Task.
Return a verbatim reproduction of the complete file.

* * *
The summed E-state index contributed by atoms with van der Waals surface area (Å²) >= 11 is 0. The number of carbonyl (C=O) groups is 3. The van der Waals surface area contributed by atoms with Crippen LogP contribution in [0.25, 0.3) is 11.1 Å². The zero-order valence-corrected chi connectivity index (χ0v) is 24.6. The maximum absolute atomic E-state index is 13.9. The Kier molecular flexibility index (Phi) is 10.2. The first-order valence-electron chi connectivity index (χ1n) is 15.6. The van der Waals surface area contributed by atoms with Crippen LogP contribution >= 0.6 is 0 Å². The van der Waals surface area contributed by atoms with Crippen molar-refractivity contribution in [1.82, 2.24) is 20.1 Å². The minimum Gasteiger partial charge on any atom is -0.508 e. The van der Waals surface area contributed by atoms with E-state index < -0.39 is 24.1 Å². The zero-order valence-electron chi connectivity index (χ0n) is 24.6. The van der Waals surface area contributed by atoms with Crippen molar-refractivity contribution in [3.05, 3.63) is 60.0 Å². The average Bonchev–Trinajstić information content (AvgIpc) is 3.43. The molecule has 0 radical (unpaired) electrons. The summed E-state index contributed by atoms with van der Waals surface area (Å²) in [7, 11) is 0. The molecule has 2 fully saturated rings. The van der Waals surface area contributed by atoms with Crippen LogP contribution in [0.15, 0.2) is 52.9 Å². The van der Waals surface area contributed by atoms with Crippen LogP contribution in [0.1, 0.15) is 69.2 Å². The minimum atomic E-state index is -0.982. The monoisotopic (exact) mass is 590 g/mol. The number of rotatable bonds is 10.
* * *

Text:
The summed E-state index contributed by atoms with van der Waals surface area (Å²) >= 11 is 0. The number of carbonyl (C=O) groups is 3. The van der Waals surface area contributed by atoms with Crippen LogP contribution in [0.25, 0.3) is 11.1 Å². The zero-order valence-corrected chi connectivity index (χ0v) is 24.6. The maximum absolute atomic E-state index is 13.9. The Kier molecular flexibility index (Phi) is 10.2. The first-order valence-electron chi connectivity index (χ1n) is 15.6. The van der Waals surface area contributed by atoms with Crippen LogP contribution >= 0.6 is 0 Å². The van der Waals surface area contributed by atoms with Crippen molar-refractivity contribution in [1.82, 2.24) is 20.1 Å². The minimum Gasteiger partial charge on any atom is -0.508 e. The van der Waals surface area contributed by atoms with E-state index < -0.39 is 24.1 Å². The zero-order valence-electron chi connectivity index (χ0n) is 24.6. The van der Waals surface area contributed by atoms with Crippen molar-refractivity contribution in [3.05, 3.63) is 60.0 Å². The average Bonchev–Trinajstić information content (AvgIpc) is 3.43. The molecule has 0 radical (unpaired) electrons. The summed E-state index contributed by atoms with van der Waals surface area (Å²) in [7, 11) is 0. The molecule has 2 fully saturated rings. The van der Waals surface area contributed by atoms with Crippen LogP contribution in [0.15, 0.2) is 52.9 Å². The van der Waals surface area contributed by atoms with Crippen LogP contribution in [0.1, 0.15) is 69.2 Å². The minimum atomic E-state index is -0.982. The monoisotopic (exact) mass is 590 g/mol. The number of rotatable bonds is 10.